Don't waste your money on those GamePort-USB converters or throw your GamePort Pro Pedals away. You can convert them to USB for as little as $15.
All you need is a USB joystick with a throttle axis. I used a Logitech Extreme 3D which has a throttle axis (which I didn't use) and a rudder axis. If you can find a Logitech Wingman Attack 3 USB Joystick (which has just a throttle) then that's all you need. I've seen several on ebay for around $15.
Here's how I assigned the axes:
- X Axis (joystick roll) -- Left Toe Brake
- Y Axis (joystick pitch) -- Right Toe Brake
- "Twisty" Axis (joystick rudder) -- Rudder [If you use an Attack3, you will use the Throttle Axis.]
- Throttle Axis -- Unused
The Logitech Extreme 3D has three circuit boards in it. Two of them are in the base and one is in the head of the stick. I was not kind to the stick getting these boards out. I used a hammer and smashed the stem where the main wire runs up to the stick PCB because it would involve removing connectors otherwise. I used wire cutters to cut the joystick away from the boards while standing over a trash can. I had the circuit boards out in about ten minutes.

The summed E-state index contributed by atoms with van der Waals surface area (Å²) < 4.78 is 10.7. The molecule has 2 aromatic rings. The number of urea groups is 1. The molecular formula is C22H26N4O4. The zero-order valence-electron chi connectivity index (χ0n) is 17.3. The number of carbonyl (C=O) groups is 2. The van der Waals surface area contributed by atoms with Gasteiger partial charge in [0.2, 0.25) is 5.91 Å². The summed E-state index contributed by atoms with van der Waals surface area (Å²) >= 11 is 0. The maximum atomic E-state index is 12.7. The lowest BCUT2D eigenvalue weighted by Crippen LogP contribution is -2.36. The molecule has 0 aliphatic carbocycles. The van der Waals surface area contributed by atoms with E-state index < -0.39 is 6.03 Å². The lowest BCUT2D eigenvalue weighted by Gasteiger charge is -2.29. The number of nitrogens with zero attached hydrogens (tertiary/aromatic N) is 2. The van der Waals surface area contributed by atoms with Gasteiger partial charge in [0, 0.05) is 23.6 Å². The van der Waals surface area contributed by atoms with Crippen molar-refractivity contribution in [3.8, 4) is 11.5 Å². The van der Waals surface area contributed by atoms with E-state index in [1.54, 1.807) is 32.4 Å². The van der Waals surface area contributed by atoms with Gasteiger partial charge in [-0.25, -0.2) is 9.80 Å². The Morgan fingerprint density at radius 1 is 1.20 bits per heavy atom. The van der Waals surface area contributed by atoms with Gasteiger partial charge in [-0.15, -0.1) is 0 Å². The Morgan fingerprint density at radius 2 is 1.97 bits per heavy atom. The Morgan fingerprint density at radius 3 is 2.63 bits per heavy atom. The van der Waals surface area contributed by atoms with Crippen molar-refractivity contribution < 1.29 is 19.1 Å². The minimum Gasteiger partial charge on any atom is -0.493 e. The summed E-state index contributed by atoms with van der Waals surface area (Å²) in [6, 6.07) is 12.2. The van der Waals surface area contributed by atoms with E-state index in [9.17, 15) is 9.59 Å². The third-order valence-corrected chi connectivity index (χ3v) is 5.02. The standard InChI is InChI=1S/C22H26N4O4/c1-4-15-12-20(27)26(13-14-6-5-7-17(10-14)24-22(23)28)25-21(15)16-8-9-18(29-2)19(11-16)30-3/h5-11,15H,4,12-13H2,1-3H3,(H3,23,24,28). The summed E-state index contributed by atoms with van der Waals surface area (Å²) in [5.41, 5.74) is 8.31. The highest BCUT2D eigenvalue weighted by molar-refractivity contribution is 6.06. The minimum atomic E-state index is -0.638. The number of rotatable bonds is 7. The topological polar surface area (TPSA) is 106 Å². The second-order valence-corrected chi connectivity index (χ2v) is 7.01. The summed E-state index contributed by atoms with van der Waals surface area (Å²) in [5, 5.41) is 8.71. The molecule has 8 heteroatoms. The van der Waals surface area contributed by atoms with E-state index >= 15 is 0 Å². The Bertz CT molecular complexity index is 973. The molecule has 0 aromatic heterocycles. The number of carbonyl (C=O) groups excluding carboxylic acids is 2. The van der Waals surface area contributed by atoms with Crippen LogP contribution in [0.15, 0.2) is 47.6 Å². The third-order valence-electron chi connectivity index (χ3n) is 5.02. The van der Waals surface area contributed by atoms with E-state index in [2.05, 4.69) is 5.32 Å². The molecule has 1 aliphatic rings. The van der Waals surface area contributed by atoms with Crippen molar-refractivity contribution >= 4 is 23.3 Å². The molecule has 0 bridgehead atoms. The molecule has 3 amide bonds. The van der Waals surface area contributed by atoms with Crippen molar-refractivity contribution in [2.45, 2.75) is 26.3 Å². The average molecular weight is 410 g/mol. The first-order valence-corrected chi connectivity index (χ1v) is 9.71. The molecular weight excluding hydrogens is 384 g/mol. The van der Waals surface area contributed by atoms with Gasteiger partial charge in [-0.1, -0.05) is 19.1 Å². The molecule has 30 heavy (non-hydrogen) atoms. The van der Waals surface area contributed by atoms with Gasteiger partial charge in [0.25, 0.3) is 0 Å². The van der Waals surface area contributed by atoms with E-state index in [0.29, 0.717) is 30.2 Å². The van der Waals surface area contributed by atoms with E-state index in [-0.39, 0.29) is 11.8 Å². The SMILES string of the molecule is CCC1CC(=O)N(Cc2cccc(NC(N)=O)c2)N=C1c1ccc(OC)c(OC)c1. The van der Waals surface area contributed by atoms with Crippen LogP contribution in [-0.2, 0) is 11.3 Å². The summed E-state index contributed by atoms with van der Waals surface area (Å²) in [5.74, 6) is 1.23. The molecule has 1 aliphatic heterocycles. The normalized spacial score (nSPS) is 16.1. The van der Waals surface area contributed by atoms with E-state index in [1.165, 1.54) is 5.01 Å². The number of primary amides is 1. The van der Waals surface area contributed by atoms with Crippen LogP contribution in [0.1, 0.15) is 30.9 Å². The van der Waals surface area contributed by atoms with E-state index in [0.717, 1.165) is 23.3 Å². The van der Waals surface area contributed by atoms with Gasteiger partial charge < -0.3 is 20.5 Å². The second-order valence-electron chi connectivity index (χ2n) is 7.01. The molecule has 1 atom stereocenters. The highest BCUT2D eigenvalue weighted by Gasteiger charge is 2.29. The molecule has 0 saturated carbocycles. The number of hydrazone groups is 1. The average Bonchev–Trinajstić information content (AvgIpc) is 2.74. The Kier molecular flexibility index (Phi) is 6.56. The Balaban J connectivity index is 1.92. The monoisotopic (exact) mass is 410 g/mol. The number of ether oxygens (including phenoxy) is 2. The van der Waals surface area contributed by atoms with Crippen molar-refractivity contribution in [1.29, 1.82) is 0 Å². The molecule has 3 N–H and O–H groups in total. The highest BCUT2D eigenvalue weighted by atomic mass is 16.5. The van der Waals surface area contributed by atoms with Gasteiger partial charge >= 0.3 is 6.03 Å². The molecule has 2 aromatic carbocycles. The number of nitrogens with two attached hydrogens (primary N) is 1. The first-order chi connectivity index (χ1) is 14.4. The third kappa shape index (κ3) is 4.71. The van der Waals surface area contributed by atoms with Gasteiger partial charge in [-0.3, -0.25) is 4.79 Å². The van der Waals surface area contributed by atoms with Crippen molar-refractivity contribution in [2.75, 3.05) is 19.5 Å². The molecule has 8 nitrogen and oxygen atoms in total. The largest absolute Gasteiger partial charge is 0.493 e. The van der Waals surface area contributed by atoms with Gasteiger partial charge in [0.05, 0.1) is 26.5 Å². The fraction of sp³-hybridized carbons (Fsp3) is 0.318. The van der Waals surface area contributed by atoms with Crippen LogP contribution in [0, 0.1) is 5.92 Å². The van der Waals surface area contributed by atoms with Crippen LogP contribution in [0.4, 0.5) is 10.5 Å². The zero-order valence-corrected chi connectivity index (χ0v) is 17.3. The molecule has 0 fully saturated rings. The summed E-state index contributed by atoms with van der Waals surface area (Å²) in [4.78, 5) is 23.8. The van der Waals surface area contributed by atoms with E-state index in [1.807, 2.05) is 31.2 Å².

Next, I put tape on each pot so I could label what they are and connected the "Logitech Stick" (minus the stick
) to my computer and brought up the Game Controllers utility and found "Logitech Extreme 3D Joystick". I clicked "Properties" and turned each pot and labeled them according to what the driver utility said they were.
I then proceeded to open the Pro Pedals up and remove all the electronics and wires as I will not be using any electonic parts other than the three pots (left toe, right toe, rudder).
While I was at it, I decided to replace the flimsy little wires that come in these pedals with some manly ones that will last forever. I had a toe brake wire break on me once and I don't intend to have that problem again. I soldered the new wires to each of the toe brake pots and fished them down through the pedals.
After putting in the new wires, I used some stick-on velcro and secured the three Logitech PCBs to the base of the Pro Pedals. I then cut off the Logitech pots and joined the wires to the new wires I ran to each of the three Pro Pedal pots. I secured everything good with tie wraps.
After buttoning everything up. I the connected the pedals to my computer again and performed a calibration to make sure everything was working well.
Now, I have a set of USB Pro Pedals. Of course, Windows sees them as a Logitech Extreme 3D joystick but all you need to do is go into your favorite flight game and assigned the appropriate axes to your toe brakes and rudder and no one has to know the electronics is actually a joystick.
Total job only took about three hours.
This is the best life that piece of junk Logitech stick ever had!